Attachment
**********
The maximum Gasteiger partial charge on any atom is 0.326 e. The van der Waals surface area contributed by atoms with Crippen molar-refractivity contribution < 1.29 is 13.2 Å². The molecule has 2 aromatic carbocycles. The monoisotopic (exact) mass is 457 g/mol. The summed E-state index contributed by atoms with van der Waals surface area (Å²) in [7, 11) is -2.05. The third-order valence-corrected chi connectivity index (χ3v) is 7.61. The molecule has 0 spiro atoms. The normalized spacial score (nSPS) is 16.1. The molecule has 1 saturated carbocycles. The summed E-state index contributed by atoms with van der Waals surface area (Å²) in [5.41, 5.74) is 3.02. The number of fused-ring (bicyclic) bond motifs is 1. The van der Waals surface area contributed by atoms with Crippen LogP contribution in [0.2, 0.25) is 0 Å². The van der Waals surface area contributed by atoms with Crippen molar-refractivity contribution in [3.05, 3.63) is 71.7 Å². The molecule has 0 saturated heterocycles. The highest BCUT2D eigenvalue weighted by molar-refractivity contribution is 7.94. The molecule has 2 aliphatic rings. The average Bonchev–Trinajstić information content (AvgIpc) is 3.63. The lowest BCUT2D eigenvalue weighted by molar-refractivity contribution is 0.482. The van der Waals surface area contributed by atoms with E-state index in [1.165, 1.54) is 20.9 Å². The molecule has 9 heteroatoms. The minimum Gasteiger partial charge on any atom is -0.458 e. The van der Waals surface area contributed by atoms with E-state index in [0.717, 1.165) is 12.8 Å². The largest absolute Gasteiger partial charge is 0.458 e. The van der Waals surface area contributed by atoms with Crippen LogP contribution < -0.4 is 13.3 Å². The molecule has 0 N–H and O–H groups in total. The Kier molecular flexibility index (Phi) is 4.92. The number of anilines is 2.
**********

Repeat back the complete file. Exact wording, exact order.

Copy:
The maximum Gasteiger partial charge on any atom is 0.326 e. The van der Waals surface area contributed by atoms with Crippen molar-refractivity contribution < 1.29 is 13.2 Å². The molecule has 2 aromatic carbocycles. The monoisotopic (exact) mass is 457 g/mol. The summed E-state index contributed by atoms with van der Waals surface area (Å²) in [7, 11) is -2.05. The third-order valence-corrected chi connectivity index (χ3v) is 7.61. The molecule has 0 spiro atoms. The normalized spacial score (nSPS) is 16.1. The molecule has 1 saturated carbocycles. The summed E-state index contributed by atoms with van der Waals surface area (Å²) in [5.41, 5.74) is 3.02. The number of fused-ring (bicyclic) bond motifs is 1. The van der Waals surface area contributed by atoms with Crippen LogP contribution in [0.2, 0.25) is 0 Å². The van der Waals surface area contributed by atoms with Crippen molar-refractivity contribution in [3.05, 3.63) is 71.7 Å². The molecule has 0 saturated heterocycles. The highest BCUT2D eigenvalue weighted by molar-refractivity contribution is 7.94. The molecule has 2 aliphatic rings. The average Bonchev–Trinajstić information content (AvgIpc) is 3.63. The lowest BCUT2D eigenvalue weighted by molar-refractivity contribution is 0.482. The van der Waals surface area contributed by atoms with E-state index in [1.165, 1.54) is 20.9 Å². The molecule has 9 heteroatoms. The minimum Gasteiger partial charge on any atom is -0.458 e. The van der Waals surface area contributed by atoms with E-state index in [0.717, 1.165) is 12.8 Å². The largest absolute Gasteiger partial charge is 0.458 e. The van der Waals surface area contributed by atoms with Crippen LogP contribution < -0.4 is 13.3 Å². The molecule has 0 N–H and O–H groups in total. The Kier molecular flexibility index (Phi) is 4.92. The number of anilines is 2.